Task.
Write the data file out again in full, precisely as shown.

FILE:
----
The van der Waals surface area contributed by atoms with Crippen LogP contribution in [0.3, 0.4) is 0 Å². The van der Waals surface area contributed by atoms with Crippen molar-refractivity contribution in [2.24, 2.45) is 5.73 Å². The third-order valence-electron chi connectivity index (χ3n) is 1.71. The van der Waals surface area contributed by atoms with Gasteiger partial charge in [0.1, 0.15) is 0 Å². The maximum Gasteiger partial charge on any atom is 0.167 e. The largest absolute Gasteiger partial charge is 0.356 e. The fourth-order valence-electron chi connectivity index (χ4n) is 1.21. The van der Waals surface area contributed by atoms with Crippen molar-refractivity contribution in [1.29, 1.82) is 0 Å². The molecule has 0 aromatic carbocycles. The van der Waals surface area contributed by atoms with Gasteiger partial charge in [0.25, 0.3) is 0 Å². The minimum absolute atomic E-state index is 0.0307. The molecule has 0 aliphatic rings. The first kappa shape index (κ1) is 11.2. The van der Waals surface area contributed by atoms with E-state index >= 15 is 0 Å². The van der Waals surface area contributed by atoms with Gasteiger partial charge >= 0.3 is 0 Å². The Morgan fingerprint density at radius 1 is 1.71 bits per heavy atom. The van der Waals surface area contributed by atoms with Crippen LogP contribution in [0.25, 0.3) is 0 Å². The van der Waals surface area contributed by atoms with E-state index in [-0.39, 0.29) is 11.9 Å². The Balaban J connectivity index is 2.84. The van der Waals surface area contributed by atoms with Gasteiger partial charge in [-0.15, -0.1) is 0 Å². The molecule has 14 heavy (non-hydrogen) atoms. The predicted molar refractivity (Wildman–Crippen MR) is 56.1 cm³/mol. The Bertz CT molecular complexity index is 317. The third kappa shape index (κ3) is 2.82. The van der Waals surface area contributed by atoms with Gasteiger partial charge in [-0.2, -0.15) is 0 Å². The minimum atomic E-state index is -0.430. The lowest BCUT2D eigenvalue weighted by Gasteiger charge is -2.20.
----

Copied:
The van der Waals surface area contributed by atoms with Crippen LogP contribution in [0.3, 0.4) is 0 Å². The van der Waals surface area contributed by atoms with Crippen molar-refractivity contribution in [2.24, 2.45) is 5.73 Å². The third-order valence-electron chi connectivity index (χ3n) is 1.71. The van der Waals surface area contributed by atoms with Gasteiger partial charge in [0.1, 0.15) is 0 Å². The maximum Gasteiger partial charge on any atom is 0.167 e. The largest absolute Gasteiger partial charge is 0.356 e. The fourth-order valence-electron chi connectivity index (χ4n) is 1.21. The van der Waals surface area contributed by atoms with Crippen molar-refractivity contribution in [1.29, 1.82) is 0 Å². The molecule has 0 aromatic carbocycles. The van der Waals surface area contributed by atoms with Gasteiger partial charge in [0.25, 0.3) is 0 Å². The minimum absolute atomic E-state index is 0.0307. The molecule has 0 aliphatic rings. The first kappa shape index (κ1) is 11.2. The van der Waals surface area contributed by atoms with E-state index >= 15 is 0 Å². The van der Waals surface area contributed by atoms with Gasteiger partial charge >= 0.3 is 0 Å². The Morgan fingerprint density at radius 1 is 1.71 bits per heavy atom. The van der Waals surface area contributed by atoms with Crippen LogP contribution in [0.25, 0.3) is 0 Å². The van der Waals surface area contributed by atoms with E-state index in [-0.39, 0.29) is 11.9 Å². The Balaban J connectivity index is 2.84. The van der Waals surface area contributed by atoms with Gasteiger partial charge in [-0.15, -0.1) is 0 Å². The molecule has 14 heavy (non-hydrogen) atoms. The predicted molar refractivity (Wildman–Crippen MR) is 56.1 cm³/mol. The Bertz CT molecular complexity index is 317. The third kappa shape index (κ3) is 2.82. The van der Waals surface area contributed by atoms with Gasteiger partial charge in [-0.2, -0.15) is 0 Å². The minimum atomic E-state index is -0.430. The lowest BCUT2D eigenvalue weighted by Gasteiger charge is -2.20.